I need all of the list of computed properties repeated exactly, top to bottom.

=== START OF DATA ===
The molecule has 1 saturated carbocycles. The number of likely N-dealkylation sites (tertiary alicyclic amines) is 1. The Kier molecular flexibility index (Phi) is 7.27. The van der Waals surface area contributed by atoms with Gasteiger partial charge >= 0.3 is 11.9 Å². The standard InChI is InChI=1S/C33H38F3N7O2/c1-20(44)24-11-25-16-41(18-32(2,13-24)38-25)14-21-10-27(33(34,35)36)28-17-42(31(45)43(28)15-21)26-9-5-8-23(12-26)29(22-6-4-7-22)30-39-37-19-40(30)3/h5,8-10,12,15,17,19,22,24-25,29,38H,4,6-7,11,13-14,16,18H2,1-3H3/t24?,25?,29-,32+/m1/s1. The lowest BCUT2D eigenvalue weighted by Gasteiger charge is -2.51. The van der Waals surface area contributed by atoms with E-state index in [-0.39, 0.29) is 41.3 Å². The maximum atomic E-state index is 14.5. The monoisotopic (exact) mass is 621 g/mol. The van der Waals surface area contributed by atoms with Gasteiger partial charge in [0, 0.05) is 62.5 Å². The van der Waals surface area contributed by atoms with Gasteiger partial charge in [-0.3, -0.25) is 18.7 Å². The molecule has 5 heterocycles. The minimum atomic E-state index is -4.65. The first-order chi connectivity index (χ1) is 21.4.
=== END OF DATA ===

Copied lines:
The molecule has 1 saturated carbocycles. The number of likely N-dealkylation sites (tertiary alicyclic amines) is 1. The Kier molecular flexibility index (Phi) is 7.27. The van der Waals surface area contributed by atoms with Gasteiger partial charge >= 0.3 is 11.9 Å². The standard InChI is InChI=1S/C33H38F3N7O2/c1-20(44)24-11-25-16-41(18-32(2,13-24)38-25)14-21-10-27(33(34,35)36)28-17-42(31(45)43(28)15-21)26-9-5-8-23(12-26)29(22-6-4-7-22)30-39-37-19-40(30)3/h5,8-10,12,15,17,19,22,24-25,29,38H,4,6-7,11,13-14,16,18H2,1-3H3/t24?,25?,29-,32+/m1/s1. The lowest BCUT2D eigenvalue weighted by Gasteiger charge is -2.51. The van der Waals surface area contributed by atoms with E-state index in [-0.39, 0.29) is 41.3 Å². The maximum atomic E-state index is 14.5. The monoisotopic (exact) mass is 621 g/mol. The van der Waals surface area contributed by atoms with Gasteiger partial charge in [0, 0.05) is 62.5 Å². The van der Waals surface area contributed by atoms with Gasteiger partial charge in [-0.3, -0.25) is 18.7 Å². The molecule has 5 heterocycles. The minimum atomic E-state index is -4.65. The first-order chi connectivity index (χ1) is 21.4.